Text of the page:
Too silly for words
For some annoying reason, most of the programmes I want to review seem to come up when it's Simon Hoggares week. It hap- pened a couple of months back with that brilliant documentary about how the Nazca lines weren't really built as runways for alien spaceships; it happened again with the one about my favourite obsession — man-eating sharks; and now it's happened with A Dance to the Music of Time.
I'd rather hoped that, being a lefty, Simon would have got it all wrong. But he didn't. Perhaps I will find something clever and authoritative to add to his remarks in the serial's final week. In the meantime, all I can do is concur with his astute observa- tions — especially regarding the director's truly inspired decision to begin by showing Claire Skinner in the nude.
Instead, I've decided to deal with rubbish like Michael Aspel's Strange but True? (ITV, Friday) and Mysteries with Carol Vor- dem= (BBC 1, Tuesday). This will give me an excuse to tell you all about my mad sister Helen.
Mad Sister Hel, as she's known, hasn't always been mad. In fact, as recently as 18 months ago, she was no more eccentric than Phoebe, the space cadet on Friends. But then she moved to Bristol — capital of New Age slackerdom; she took up the mys- terious healing art of Reiki; and she began 'Bitter! Of course I'm bitter, my de-frosted sperm is having a much better time than lever did.' reading books like The Celestine Prophesy, The Bible Code and anything by David Icke. She now believes that the apocalypse is imminent, that aliens exist and that if you've got a nasty headache she can cure it down the telephone.
If this goes on much longer, I fear she may be lost to some loony cult. This is why I have made it one of my life missions to give her what cult-busters call the Tough Love treatment I try to tease her as much as possible and I'm always on the look-out for incontrovertible proof that her belief system is flawed.
Hence my excitement about that Nazca lines documentary, which effectively scotched all the nonsense put about by Erich von Daniken in the Chariots of the Gods. But did my sister see it? She did not. Nor did she see the one which dared to dis- pute the psychic credentials of the famous- ly litigious Uri Geller. Typically, Helen was busy meeting her animal spirit guide at a shamanic workshop in Crete.
The problem is that intelligent pro- grammes which attempt to give rational explanations for paranormal phenomena are vastly outnumbered by those which pander to the credulous and the downright bonkers.
All too often, the latter sort of show is presented by a 'figure of trust'. David Frost, whom everyone imagines to be frightfully sharp and sceptical because he was once involved in satire, does the ludi- crous Beyond Belief. Nice, avuncular Michael Aspel does Strange but True. And Carol Vorderman is now abusing the scien- tific credentials she earned on Tomorrow's World with her inconsequential Mysteries With . . .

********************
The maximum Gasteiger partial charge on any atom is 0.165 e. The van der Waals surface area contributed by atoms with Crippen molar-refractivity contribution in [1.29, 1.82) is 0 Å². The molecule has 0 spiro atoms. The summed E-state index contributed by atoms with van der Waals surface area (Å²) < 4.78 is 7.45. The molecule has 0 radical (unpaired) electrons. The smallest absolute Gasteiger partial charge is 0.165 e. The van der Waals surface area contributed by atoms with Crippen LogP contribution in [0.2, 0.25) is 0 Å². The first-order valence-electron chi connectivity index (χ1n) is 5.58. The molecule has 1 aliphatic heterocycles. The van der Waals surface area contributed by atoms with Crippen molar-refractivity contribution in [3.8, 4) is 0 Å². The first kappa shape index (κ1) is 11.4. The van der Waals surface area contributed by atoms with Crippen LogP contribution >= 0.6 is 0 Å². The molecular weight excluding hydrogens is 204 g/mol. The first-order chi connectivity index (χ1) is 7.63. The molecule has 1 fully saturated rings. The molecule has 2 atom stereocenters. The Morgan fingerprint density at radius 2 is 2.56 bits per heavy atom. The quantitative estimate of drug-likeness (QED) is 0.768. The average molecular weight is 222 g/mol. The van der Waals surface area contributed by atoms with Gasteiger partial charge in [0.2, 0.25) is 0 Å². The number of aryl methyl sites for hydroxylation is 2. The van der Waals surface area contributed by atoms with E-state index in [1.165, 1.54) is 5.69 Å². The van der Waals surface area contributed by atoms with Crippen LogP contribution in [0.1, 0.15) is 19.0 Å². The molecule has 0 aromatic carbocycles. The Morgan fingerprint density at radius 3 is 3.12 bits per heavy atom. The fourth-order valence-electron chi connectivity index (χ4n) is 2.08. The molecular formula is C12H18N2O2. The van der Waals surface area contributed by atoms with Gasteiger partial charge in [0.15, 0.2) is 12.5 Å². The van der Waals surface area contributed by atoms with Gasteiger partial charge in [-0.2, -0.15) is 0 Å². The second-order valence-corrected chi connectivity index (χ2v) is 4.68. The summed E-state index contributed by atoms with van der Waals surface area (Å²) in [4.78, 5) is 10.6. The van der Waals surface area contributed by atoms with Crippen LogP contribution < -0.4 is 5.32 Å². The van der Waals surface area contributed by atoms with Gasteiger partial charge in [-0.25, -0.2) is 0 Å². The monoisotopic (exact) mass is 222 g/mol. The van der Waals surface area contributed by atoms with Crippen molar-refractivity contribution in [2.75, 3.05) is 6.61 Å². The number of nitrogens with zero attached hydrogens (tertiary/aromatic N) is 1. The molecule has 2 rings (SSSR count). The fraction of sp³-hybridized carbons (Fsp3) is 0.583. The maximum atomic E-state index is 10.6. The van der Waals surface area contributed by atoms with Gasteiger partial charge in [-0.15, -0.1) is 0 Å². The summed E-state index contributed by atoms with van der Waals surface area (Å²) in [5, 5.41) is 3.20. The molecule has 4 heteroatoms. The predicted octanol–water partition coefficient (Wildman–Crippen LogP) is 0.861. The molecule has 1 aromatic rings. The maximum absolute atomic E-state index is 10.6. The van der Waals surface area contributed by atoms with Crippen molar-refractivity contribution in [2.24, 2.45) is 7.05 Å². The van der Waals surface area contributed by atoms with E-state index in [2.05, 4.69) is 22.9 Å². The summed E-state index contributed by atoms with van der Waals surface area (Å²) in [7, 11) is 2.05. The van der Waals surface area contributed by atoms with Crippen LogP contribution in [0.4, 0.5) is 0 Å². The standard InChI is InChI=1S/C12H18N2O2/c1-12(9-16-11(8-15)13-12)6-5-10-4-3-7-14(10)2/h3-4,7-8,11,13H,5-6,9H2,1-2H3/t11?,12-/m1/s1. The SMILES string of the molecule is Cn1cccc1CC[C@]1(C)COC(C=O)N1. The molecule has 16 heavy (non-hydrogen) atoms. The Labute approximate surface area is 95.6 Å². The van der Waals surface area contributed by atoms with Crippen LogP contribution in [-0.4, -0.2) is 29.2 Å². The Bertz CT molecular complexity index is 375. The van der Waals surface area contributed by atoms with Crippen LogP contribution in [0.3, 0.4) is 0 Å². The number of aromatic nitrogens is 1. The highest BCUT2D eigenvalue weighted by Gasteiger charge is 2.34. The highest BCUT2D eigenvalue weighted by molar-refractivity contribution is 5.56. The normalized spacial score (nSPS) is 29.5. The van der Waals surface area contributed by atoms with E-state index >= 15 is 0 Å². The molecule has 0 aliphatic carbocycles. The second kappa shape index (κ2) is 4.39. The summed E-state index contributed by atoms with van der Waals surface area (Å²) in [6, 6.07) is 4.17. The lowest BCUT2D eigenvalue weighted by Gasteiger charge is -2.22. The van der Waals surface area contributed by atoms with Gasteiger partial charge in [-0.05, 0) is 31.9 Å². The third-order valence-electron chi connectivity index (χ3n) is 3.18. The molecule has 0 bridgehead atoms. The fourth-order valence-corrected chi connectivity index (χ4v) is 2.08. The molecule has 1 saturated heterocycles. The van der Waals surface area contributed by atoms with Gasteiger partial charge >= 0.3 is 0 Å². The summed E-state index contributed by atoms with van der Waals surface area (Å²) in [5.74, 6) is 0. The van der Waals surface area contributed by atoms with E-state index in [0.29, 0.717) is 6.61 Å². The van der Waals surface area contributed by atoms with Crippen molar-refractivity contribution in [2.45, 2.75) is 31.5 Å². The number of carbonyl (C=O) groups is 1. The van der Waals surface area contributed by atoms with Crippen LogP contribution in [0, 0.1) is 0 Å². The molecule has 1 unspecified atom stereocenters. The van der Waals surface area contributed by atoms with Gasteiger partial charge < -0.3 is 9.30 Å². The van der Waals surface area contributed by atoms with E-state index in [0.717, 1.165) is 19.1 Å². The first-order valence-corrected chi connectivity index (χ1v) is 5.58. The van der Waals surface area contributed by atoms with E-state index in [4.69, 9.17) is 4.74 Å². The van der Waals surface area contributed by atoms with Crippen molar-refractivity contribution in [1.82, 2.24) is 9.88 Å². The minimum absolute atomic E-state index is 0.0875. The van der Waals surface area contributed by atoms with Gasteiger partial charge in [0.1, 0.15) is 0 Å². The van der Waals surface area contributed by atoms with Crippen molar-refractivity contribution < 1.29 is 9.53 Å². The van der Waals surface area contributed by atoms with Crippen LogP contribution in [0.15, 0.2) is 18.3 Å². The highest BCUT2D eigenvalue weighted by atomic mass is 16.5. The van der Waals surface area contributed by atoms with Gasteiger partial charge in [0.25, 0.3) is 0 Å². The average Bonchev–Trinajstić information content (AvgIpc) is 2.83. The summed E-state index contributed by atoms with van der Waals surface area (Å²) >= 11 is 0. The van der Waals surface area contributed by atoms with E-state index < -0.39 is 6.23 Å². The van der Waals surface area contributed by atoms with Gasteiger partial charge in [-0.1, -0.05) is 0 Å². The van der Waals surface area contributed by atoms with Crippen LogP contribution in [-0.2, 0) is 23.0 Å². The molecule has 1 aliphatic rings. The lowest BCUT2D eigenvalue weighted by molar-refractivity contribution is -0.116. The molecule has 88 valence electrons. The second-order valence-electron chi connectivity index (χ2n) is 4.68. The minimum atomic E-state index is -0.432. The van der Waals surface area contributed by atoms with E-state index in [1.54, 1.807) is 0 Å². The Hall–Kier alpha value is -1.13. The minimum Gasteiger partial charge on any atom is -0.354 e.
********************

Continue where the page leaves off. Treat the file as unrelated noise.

Rather than attempt to elucidate the world's great mysteries, Vorderman's show prefers to revel in ignorance. This week, for example, she went to St Petersburg to research the disappearance of a fabled art treasure called the Amber Room. And her conclusion was: who knows? Maybe it was destroyed by Allied bombs; maybe by a Russian hand-grenade; maybe it's still hid- den in a Nazi bunker. Thanks, Carol. That's really cleared things up! And when there is a perfectly logical explanation available, she chooses to bur! it beneath a pile of nutty speculation. Another item dealt with a low-flying plane which seemed to crash and explode in the Peak District. Despite a thorough search, no wreckage was found. Much space was given to the countless witnesses who testi- fied as to how strange it all was; remark' ably little to the lone scientist who boringlY suggested that it was probably just a mete- orite.
A favoured device on programmes like Vorderman's and Aspel's is the 'dramatic reconstruction'. This enables ordinary peo- ple who've 'experienced' paranormal phe- nomena to enjoy their 15 minutes of faille/ and the programme-makers to invest their product with a deceptive air of verisimili- tilde. The result is often unintentionally comic.
I particularly liked the group of elderly Brommies who appeared on last week's Strange but True. One of them had decided he was the reincarnation of a Civil War sol- dier. Useful that. If he'd been an Aztec or one of Drake's sailors it might have proved too expensive to re-enact his past exploits. But the Civil War's easy. That's what the Sealed Knot are for . . .
All too silly for words, I thought, pleased that I'd rung Mad Sister Hel beforehand to warn her that the programme was on. At last she'd realise just how stupid some of her ideas were. Minutes later she rang me back. 'Isn't this amazing!' she said. 'It's almost exactly what happened to me. Remember how I was feeling a bit strange the other week? Well, I went to see a hyp- n. otherapist and it turns out that, back la the 17th century, I was burned as a witch ...'